And of course, "neutrality' won't save you when right wing politicians come for your collections, your budgets, and your staff that don't fit into the mold set for them. It won't make the right wing love you or libraries any more.

    Jeremy B.





  • 11.  RE: State IF chapter was asked about this...

    Posted May 09, 2022 09:17 PM
    This paper "Against Radical Empathy" is well written and deserves robust discussions.  I was in on the early drafts of the same document and made recommendations and I said essentially the same thing they did --albeit in fewer words. The point here is not so much 'neutrality' vs 'empathy' in the sense of absolutisms but of the process...

    Excerpted:
    We agree with the critical literature insofar as all processes associated with library work are value-laden, from the selection of materials, to the evolving legacy of 19th Century schemes of classification and subject headings, to the location of library buildings themselves. Libraries are not value-free institutions. Yet it is precisely because of this awareness that libraries and library workers must respect the autonomy and goals of library users by not adopting a single political ideology, nor imposing one set of values on our diverse user communities. Neutrality should therefore be understood as an ethically-informed position regarding a commitment to process, not an assertion regarding matters of fact




    ------------------------------
    Alec McFarlane
    President
    New Image Associates - Construction Consultants
    ------------------------------



  • 12.  RE: State IF chapter was asked about this...

    Posted May 09, 2022 09:43 PM
    I'm a bit confused as to what "Neutrality should therefore be understood as an ethically-informed position regarding a commitment to process, not an assertion regarding matters of fact. therefore be understood as an ethically-informed position regarding a commitment to process, not an assertion regarding matters of fact" means, exactly. Is the passage stating that libraries should take no position with regard to matters of fact? That libraries should accept and promote materials that are patent, easily disprovable, even harmful lies?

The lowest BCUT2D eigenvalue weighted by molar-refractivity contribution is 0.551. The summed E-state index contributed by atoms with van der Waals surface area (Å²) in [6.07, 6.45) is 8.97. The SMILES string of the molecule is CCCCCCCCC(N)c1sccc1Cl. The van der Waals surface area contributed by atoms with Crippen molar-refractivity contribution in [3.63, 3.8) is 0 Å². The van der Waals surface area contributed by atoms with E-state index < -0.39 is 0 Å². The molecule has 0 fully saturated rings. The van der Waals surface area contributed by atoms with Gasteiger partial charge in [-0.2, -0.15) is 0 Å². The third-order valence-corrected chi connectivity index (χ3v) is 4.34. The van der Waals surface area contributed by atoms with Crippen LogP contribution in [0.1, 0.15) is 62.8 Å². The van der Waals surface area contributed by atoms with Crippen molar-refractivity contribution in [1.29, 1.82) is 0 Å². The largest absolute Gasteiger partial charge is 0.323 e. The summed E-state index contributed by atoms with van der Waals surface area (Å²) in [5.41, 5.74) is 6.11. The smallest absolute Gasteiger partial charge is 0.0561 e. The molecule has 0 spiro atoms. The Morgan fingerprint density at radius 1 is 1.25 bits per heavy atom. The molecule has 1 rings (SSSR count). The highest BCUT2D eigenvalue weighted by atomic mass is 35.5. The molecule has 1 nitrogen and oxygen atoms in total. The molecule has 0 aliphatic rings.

Because, personally, I believe that as librarians we have an obligation to the truth, to provide patrons with accurate information rather than just "information". Because otherwise, all we are are living Google searches, not librarians.

    Jeremy B.





  • 13.  RE: State IF chapter was asked about this...

    Posted May 10, 2022 12:34 AM
    Consider that yours are assertions of fact, assertions of truth, and further that these claims are the current orthodoxy. The point is simply that this is an ethically dubious position for a librarian to be making.

    All libraries have a review process of some sort and last I knew we did not just put anything "fit to print" on the shelves save for that newspaper itself. This is not about neutrality per se but about the process of allowing disagreement so that better answers and better agreements can be had.

    --
    Alec C. McFarlane






  • 14.  RE: State IF chapter was asked about this...

    Posted May 10, 2022 11:25 AM

    Accurate information vs. truth is always interesting to me when we discuss that here. I use the 200's (religion) and diet books as an example. I prefer to provide sources, or direct them to the area, but remain neutral for the best diet, or recommendations on a good religion.  My state has a majority of right-wingers, and they hold the financial control of libraries. I don't find most of them hateful and angry, but we too have our groups who are. We don't query their motives when attending or using our library, but we do have use rules. I feel neutrality is the word that applies, in that library users are all afforded their privacy. We may never know personal details of who uses our libraries.  Empathy requires me to make assumptions and guesses of those towards whom I must show compassionate treatment, based on a marginalized status, neutrality requires me to attempt to treat people, my collection and my policies equal and fair.


    Wanda Mae Huffaker, Librarian
    The County Library | Tyler
    whuffaker@slcolibrary.org
    801-842-9178





  • 15.  RE: State IF chapter was asked about this...

    Posted May 10, 2022 11:39 PM
    No one should be treated neutrally.  Treat all patrons with compassion and empathy.  No judgments needed.  Ask questions and respond appropriately, like trying to find just the right book for each patron.  

    Lori Broger-Mackey
    Teacher Librarian
    Columbus MS
    Adjunct Librarian
    Pierce College





  • 16.  RE: State IF chapter was asked about this...